The 10 Best Fly Rods for Every Situation

As a beginner, you don’t want to spend too much money for your initial rod, but you also need something that will get the job done.

Fly fishing is unique in a variety of ways. The major players in the fly fishing game are different, the terminology is different, and the cast is much different than other forms of fishing. It’s no surprise then, that fly rods are unique in their construction, in the reels they’re paired with and in the line they use.

Fly fishing boils down the art of angling to its simplest form. It combines the tranquil simplicity of the fly cast with the constant struggle for perfection, making for a uniquely rewarding experience. 

What Does the Weight Mean on a Fly Rod?

The weight that a rod is characterized by is one of the most important factors to understand when searching for a new rod. While the rod will be referred to by a weight number, what that number is actually referring to is the weight class of the fly line meant to be used with that rod.

The higher the number, the bigger the line and the bigger the fish you can catch. Weights will range from as low as 000 to as high as 15, although the most common weights used are typically 3 through 6. 

A 3 weight is perfect for small streams, or simply for the most stealth approaches with the smallest flies.

You can continue to stay stealth and use shorter rods with a 4 weight, and you can also use a wider variety of flies.

A 5 weight rod is arguably the most versatile size, and a 9 foot length is recommended. If I were buying a fly rod for the first time, this is the size rod I would target.

6 weight rods are similar to 5 weights, they just cater more to larger flies than smaller flies.

While a rod may have a number such as an 8 weight, it will still be able to handle line as small as 7 weight (referred to as 7 wt.) or as high as 9 wt.

What are the Best Fly Rods?

If you’re looking for the cream of the cream when it comes to fly rods, I hope you’ve been saving up your disposable income. High-end fly rods will cost well over $1000 and the tier below that will cost $700+.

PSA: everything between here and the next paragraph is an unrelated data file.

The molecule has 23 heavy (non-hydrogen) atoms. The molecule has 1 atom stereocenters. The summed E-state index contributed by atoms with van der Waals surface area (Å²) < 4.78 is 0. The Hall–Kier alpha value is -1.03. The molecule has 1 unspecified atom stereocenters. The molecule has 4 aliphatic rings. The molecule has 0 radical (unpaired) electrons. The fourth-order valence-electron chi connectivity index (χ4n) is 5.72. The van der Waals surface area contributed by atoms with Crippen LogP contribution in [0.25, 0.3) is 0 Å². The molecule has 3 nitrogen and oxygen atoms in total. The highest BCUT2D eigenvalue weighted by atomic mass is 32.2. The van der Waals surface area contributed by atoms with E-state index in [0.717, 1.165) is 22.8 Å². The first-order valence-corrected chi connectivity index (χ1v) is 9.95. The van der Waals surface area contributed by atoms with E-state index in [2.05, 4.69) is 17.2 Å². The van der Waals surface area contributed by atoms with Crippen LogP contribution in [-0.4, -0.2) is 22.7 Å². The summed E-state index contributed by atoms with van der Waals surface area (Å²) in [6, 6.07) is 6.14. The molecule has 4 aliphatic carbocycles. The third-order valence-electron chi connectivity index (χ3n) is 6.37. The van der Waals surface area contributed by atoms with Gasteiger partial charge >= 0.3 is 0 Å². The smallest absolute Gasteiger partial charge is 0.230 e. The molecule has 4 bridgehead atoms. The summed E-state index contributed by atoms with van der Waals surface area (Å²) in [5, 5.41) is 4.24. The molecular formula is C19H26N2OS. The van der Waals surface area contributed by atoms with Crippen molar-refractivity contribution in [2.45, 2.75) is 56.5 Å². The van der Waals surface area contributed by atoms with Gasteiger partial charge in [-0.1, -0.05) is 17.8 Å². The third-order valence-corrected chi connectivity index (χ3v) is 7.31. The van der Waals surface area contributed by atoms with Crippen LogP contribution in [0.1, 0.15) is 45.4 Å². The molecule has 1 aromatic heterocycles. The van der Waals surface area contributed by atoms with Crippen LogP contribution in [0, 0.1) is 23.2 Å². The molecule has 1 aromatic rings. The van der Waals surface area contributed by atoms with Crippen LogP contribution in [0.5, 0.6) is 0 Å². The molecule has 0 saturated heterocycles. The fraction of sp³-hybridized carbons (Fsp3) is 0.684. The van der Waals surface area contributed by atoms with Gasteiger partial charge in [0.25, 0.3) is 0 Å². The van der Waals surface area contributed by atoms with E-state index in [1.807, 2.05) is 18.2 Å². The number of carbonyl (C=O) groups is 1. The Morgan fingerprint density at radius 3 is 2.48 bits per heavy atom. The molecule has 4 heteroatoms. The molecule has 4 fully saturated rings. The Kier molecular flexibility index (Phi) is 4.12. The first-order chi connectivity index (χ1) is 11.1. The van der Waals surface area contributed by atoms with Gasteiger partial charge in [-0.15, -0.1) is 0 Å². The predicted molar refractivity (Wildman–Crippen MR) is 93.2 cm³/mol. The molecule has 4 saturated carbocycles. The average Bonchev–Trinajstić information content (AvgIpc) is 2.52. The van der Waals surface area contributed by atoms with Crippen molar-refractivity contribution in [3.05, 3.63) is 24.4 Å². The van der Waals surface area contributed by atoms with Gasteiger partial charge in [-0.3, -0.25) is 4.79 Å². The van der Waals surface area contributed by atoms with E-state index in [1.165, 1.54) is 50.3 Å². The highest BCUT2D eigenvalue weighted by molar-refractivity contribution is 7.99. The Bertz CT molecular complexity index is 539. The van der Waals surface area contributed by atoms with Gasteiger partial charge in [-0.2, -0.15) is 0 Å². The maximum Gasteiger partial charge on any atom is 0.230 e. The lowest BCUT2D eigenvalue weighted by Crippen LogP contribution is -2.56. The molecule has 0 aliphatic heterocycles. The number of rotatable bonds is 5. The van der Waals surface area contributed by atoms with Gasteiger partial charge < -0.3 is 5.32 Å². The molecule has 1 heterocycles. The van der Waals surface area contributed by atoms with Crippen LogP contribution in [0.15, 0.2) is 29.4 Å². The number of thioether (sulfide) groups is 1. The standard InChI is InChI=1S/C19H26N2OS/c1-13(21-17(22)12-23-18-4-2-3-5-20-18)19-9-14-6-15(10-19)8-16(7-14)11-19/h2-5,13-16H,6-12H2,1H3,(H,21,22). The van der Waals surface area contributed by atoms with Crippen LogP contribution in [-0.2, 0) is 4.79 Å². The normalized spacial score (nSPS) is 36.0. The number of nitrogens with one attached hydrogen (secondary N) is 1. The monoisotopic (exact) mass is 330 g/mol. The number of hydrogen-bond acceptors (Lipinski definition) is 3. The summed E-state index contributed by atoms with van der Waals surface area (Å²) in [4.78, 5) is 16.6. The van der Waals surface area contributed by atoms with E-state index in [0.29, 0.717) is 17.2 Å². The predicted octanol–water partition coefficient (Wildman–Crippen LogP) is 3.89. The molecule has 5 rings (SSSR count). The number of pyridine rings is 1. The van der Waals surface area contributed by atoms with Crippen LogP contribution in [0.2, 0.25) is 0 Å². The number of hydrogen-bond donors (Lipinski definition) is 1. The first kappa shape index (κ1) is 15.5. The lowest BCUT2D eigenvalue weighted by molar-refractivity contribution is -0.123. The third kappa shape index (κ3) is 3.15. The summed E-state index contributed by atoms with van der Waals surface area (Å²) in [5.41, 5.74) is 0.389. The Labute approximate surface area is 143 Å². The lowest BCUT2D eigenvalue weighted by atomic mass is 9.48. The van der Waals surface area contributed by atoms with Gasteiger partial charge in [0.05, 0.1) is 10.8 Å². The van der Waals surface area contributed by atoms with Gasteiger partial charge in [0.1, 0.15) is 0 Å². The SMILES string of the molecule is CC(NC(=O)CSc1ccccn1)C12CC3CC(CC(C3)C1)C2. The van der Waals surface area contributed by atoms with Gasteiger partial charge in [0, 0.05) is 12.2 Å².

Who Makes the Best Fly Rods?

The are many major players in the fly rod game, some recognized fishing companies that make a variety of equipment, and others that specialize mainly in fly fishing. The most notable of these are Orvis, Sage, and Winston.

Other major players in the fly fishing industry are UK brand Hardy, Swedish brand Loop, and other major manufacturers such as G. Loomis and and St. Croix.

1. Best Fly Fishing Rods for Beginners

As a beginner, you don’t want to spend too much money on your initial rod, but you also need something that will get the job done. The best fly rods for beginners will be reliable and versatile, while not breaking the bank.

The best beginner fly rods in my book are made by Orvis. As a company that is foremost a fly fishing company, I inherently trust Orvis when it comes to their products. And after using many of their rods firsthand, I can tell you that your money is well-invested if you purchase an Orvis fly rod.

The best Orvis rod for beginners is the Clearwater. The Orvis Clearwater Outfit comes with everything you’ll need other than the fly and leader, as it’s packaged together with a quality Orvis reel and line.

The action on the Clearwater is medium fast, giving beginners a versatile rod, and one that should be easier to learn the art of the fly cast. The rod is also made from the same Helios material as the flagship Helios 3 rod which sells for more than twice the cost of the Clearwater Outfit.

At $300 for a quality, versatile rod and reel combo and the proper line that goes with it along with a case to boot? A beginner couldn’t ask for much more.

2. Best Fly Fishing Rods for Trout

For me, fly fishing and fishing for trout are one and the same. Whenever I’m fly fishing, it’s for trout, and whenever I’m fishing for trout (Lake Trout not included) it’s on a fly rod.

The best trout fly rods are going to be between 3 weights and 6 weights. The action on the rods will depend on the type of presentation you’re looking for. A medium action rod will allow for a softer presentation, while a faster action rod will allow you to be more precise with your targeting. 

Sage rods, in my opinion, are the best fly rods for trout fishing. R.L. Winston rods are beautifully crafted and perform as high-end rods, and Orvis makes great products, but I feel most comfortable with a Sage rod in my hands. Sage also offers a wide variety of high-quality reels depending on your budget or style.

The Sage X is the rod you buy if fly fishing is one of your biggest passions and you’ve earned yourself something of a treat.

The flagship Sage X took home multiple awards at ICAST 2017, including Best of Show, Best Saltwater Fly Rod, and Best Freshwater Fly Rod. It features Fuji ceramic stripper guides, an anodized aluminum gloss black reel seat, and cork grips.

What makes the Sage X purr though, is the revolutionary KonneticHD technology used to construct the rod, delivering buttery smooth yet powerful casts with unmatched accuracy.

A step down from the X, but still featuring the finest Sage technology is the Sage Foundation. You can buy the Foundation Outfit which includes a high-quality Sage Spectrum C reel, along with RIO Gold line for just $550.

The Foundation features Graphite IIIe Technology on the shaft, hard chrome snake guides and tip top, and a black anodized aluminum reel seat.

3. Best Fly Fishing Rods For the Money

The best fly rods for the price come from a brand we haven’t mentioned yet, Fenwick, with their AETOS line of fly rods. Fenwick makes high-quality rods, but for less than $300. You don’t get the brand name of an Orvis or Sage, or the quiver in your hands when you pick up the rod like you would with a Winston, but the Fenwick AETOS blows them all out of the water with the best fly rods for the money. 

4. Best Switch Fly Rods